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Of Mind, Body and Spirit
'Let your mind become a kaleidoscope of colours'
New age ramblings
When I was young and impressionable; sometime in the late 70s or early 80s if my memory doesn’t deceive me, I would attend ‘The Festival of Mind, Body and Spirit’ each year at Earl’s Court with my 'new age' uncle in London. Actually, ' nearly-new age' would have been a more appropriate description for him since virtually all his possessions came from a charity shop.
Attending the festival (which was held over three days) was a fascinating experience. The sheer diversity of the stalls and the size of the event were nothing short of spectacular. It struck me as being a venue for people who had more money than sense but was an eye-opener nonetheless. It was a learning process for me to absorb different sets of ideas and beliefs that I 'd never encountered before although there is no-one more sceptical than me.
Uncle however was totally convinced of the therapeutic values of such things as flotation tanks, light therapy and healing crystals in all colours of the rainbow.. I thought he was just gullible and was searching for something to compensate for the fact that he'd not been in a proper relationship in all his fifty years.
I too was eager to meet new people and form meaningful relationships and London was indeed a great place to get to know some very interesting folk, but most of the friends my uncle hung around with were just a little too quirky.
We attended a Hare Krishna vegetarian meal because it was free in those penniless, hippy-ish days before I had any pressing financial commitments and I remember going to a Japanese tea ceremony where we learned how to make a cup of tea in the space of two hours; it was somewhat enlightening but not exactly thirst quenching - give me the quick fix of a Tetley tea bag any day of the week.
We were both invited back to someone’s prestigious pad in Highgate or Muswell Hill or somewhere more salubrious than Sudbury Hill where we lived at the time, for a 'new age' get together.
I didn't meet anyone special and neither did uncle. All I can recall is that somebody reprimanded me for trying to pick out the opening notes to Mike Oldfield’s ‘Tubular Bells’ on their posh Steinway piano. They slammed the lid down nearly crushing my fingers in the process - it was an abrupt end to my musical career.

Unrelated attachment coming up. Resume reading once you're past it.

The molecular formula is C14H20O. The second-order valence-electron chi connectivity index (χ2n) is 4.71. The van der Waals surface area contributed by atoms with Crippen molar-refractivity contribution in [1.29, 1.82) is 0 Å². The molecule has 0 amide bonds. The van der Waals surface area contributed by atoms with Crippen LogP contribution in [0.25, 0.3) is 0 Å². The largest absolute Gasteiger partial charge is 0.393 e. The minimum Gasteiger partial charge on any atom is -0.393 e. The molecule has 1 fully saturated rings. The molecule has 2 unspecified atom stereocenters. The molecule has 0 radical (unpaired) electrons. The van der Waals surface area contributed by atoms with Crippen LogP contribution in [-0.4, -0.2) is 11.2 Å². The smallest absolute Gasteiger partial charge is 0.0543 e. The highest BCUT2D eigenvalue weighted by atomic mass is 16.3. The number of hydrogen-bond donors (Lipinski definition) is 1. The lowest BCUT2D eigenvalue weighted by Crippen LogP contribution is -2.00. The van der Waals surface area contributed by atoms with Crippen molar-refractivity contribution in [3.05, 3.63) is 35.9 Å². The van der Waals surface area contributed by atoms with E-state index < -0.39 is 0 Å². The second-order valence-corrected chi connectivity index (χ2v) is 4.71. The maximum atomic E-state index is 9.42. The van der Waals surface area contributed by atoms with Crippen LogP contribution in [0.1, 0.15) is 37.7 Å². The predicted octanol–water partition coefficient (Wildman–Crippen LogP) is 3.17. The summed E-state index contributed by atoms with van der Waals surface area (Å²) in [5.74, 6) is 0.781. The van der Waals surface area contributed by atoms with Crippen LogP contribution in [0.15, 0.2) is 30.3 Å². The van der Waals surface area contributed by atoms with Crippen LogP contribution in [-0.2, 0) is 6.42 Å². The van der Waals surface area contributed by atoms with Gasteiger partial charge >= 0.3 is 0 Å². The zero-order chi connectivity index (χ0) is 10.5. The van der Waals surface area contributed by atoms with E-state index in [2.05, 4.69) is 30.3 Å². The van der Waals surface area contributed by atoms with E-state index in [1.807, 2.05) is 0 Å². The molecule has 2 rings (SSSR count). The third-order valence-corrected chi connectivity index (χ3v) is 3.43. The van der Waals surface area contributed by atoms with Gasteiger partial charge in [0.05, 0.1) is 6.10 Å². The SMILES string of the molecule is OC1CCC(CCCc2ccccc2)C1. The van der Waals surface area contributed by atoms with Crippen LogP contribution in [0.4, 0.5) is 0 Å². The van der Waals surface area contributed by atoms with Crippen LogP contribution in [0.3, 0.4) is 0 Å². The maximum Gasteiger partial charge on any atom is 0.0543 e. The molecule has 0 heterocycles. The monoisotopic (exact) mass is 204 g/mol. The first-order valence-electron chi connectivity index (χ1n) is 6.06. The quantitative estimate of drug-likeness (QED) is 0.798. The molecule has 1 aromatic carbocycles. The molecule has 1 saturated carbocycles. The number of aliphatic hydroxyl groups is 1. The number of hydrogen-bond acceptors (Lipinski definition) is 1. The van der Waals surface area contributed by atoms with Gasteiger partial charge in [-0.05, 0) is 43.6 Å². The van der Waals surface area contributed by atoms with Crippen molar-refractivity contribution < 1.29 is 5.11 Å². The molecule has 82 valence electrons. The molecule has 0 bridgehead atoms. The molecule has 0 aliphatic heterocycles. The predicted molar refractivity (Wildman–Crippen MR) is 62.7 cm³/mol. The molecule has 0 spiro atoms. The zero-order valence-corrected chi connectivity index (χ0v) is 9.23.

And later we sat down on the floor in a circle holding hands and chanting ‘Oms’. I wasn’t sure what an ‘Om’ actually was. I hadn’t even had the other thing beginning with ‘O’ yet – not with someone else anyway. An ‘Om,’ I later discovered, is supposed to be the perfect chant because of its circular nature.
'Let your mind become a kaleidoscope of colours,' said our hostess as she wafted round the room in her long, flowing dress, positioning scented candles on just about every flat surface. It hadn't been that long since the power cuts of the mid 1970s, so nothing out of the ordinary there.
During the chant we were instructed to 'vacate our bodies' which was a trifle disconcerting for a person like me just emerging from my teenage years - I was only just getting accustomed to being in mine.
The other people in the circle were working themselves into a trance-like state ‘Om Mani Padme Hum... Om Mani Padme Hum ... Om Mani Padme Hum’
‘What does all that lot mean?’ I whispered to uncle.
‘Nobody really knows – it’s far too sacred to be translated into English,’ he replied.
After a few minutes a soft, soothing female voice broke the chant and gave further instructions: ‘It’s okay - you can all drift slowly back into your bodies now.’
To which I blurted out: ‘But I haven’t bloody been anywhere yet!’
There then came a sharp dig in the ribs from my uncle accompanied by a: ‘Shut up will you!’
Well, it was a case of ‘The Emperor’s New Clothes,’ I think because I was just like the small child in the story who'd seen through the deception.
Needless to say we were never invited to any new age gatherings ever again.
The festival is still going strong!
Tubular Bells - a timeless classic
© 2015 Stella Kaye